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POLITICAL TEXT-BOOK

FOR 1860:

COMPRISING A BRIEF VIEW OF

PRESIDENTIAL NOMINATIONS AND ELECTIONS:

INCLUDING

ALL THE NATIONAL PLATFORMS EVER YET ADOPTED:

ALSO,

A HISTORY OF THE STRUGGLE

RESPECTING

SLAVERY IN THE TERRITORIES,

AND OF THE

ACTION OF CONGRESS AS TO THE
FREEDOM OF THE PUBLIC LANDS,

WITH

W

THE MOST NOTABLE SPEECHES AND LETTERS

OF

MESSRS. LINCOLN, DOUGLAS, BELL, CASS, SEWARD, EVERETT, BRECKINRIDGE,

H. V. JOHNSON, ETC., ETC., TOUCHING THE QUESTIONS OF THE DAY;

AND

RETURNS OF ALL PRESIDENTIAL ELECTIONS SINCE 1836.

COMPILED BY HORACE GREELEY AND JOHN F. CLEVELAND.

NEW-YORK:
PUBLISHED BY THE TRIBUNE ASSOCIATION,

154 NASSAU-STREET.

1860.

ENTERED according to Act of Congress, in the year 1860, by

TIE TRIBUNE ASSOCIATION,

In the Olerk's Office of the District Court of the l'nited States for the Southern District of New York.

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ADVERTISEMENT.

The single end of this book is the presentation, in a compact and convenient form, of the more important facts, votes, resolves, letters, speeches, reports and other documents, which elucidate the political contest now agitating this

country. It has been our aim to let every candidate and other important per• sonage speak for himself, make his own platform, and vindicate (if he may) his

own consistency and the soundness of his views on the great questions which underlie our current politics.

Of course, such a work can have but a comparative merit. Make it ever so large, and still many things must be omitted that the compiler would wish to insert; and every critic will plausibly ask, “Why insert this and omit that ? Why give so much of A. and so little of B.?” Beside, it is not always possible to remember, or, if remembered, to find, all that would be valued in a work like this. We can only say tha“ we have done our best : let him do better who can.

Inaccuracy of citation is one of the chief vices of our political discussions. You can hardly listen to a set speech, even from a well-informed and truthful canvasser, which is not marred by some misapprehension or unconscious misstatement of the position and views of this or that prominent statesman. Documects, heedlessly read and long since lost or mislaid, are quoted from with fluency and confidence, as though with indubitable accuracy, when the citations so made do gross injustice to their author, and tend to mislead the hearer. We believe the documents collected in this work are so printed that their general accuracy may be safely relied on.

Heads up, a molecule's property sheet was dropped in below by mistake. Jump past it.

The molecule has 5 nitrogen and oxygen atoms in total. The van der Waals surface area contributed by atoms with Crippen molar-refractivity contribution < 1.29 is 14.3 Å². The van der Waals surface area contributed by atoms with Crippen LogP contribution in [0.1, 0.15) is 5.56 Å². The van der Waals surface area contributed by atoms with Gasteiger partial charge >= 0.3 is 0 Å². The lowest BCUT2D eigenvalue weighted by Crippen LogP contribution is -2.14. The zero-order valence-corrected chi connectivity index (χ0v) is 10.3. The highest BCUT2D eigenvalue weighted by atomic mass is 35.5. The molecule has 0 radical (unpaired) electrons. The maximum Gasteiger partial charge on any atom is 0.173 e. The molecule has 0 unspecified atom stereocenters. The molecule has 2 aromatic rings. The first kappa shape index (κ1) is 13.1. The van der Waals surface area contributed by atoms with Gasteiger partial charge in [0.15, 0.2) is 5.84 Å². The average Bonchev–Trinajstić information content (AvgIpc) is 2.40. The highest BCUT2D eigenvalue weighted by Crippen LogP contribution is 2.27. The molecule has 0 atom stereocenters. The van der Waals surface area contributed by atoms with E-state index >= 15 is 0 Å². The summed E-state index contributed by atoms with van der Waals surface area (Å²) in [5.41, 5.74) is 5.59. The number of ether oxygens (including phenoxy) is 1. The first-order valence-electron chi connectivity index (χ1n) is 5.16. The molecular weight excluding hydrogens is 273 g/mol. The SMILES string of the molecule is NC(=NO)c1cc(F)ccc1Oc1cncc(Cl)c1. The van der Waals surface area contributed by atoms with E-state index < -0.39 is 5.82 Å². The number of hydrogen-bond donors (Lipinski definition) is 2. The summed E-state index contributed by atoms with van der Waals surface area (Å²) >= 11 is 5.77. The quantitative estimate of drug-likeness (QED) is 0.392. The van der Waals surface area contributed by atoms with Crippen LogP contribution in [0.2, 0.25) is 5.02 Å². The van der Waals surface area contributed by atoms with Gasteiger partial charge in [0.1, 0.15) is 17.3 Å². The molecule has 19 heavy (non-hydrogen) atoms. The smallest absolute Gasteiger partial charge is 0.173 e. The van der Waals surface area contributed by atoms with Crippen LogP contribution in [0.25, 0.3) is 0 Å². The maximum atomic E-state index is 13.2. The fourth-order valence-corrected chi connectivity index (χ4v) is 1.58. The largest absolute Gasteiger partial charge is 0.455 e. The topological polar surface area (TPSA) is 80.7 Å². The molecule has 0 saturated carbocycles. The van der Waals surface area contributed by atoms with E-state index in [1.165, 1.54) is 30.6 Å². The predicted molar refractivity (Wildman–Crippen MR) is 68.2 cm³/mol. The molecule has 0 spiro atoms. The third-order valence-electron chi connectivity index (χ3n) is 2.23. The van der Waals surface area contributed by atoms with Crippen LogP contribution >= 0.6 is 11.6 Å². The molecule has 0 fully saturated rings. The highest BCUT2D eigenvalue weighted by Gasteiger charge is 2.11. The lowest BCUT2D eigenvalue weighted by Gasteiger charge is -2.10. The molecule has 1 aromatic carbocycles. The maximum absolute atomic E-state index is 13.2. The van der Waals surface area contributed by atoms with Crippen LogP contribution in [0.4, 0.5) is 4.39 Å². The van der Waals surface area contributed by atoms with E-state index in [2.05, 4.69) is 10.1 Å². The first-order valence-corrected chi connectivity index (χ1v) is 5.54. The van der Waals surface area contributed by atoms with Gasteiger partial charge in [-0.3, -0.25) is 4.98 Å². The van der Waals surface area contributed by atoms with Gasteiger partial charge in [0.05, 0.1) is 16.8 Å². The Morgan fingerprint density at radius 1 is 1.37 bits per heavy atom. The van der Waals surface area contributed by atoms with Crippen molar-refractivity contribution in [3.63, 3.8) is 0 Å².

By canvassers of all parties, we trust our Text-Book will be found convenient, not to say indispensable. But those who only listen, and read, and reflect, will alio find it a manifest help to a clear understanding of the issues and contentions of the day. They will be interested in comparing the actual positions taken by Mr. Lincoln, or Mr. Douglas, or Gen. Cass, or Mr. Everett, as faithfully set forth in this work, with those confidently attributed to that statesman in the Qro.it harangue of some political opponent, who is intent on blazoning is incon vistency or proving his insincerity. To verify and correct the citations of a frothy declaimer is sometimes the easiest and most convincing refutation of his speech.

If a trace of partisan bias is betrayed in the thread of narrative which partially unites the successive reports, bills, votes, etc., presented in this work, the error is unintentional and regretted. Our purpose was to compile a record acceptable and convenient to men of all parties, and which might be consulted and trusted by all. Whatever is original herein is regarded as of no use or merit, save as a necessary elucidation of the residue. Without apology, therefore, or further explanation, the Text-Book is commended to the favor of the American public.

New-York, August 1st, 1860.

CONTENTS.

149

PAGE

PAGE

ABOLITION Conv. at Warsaw, N. Y., 1839. 12 Bell, John, of Tennessee, nominee of the

ABOLITIONISTS (Garrisonians) for Disunion. 173! Union party for President, 1860. .......

42... ..................

His Compromise Proposition .....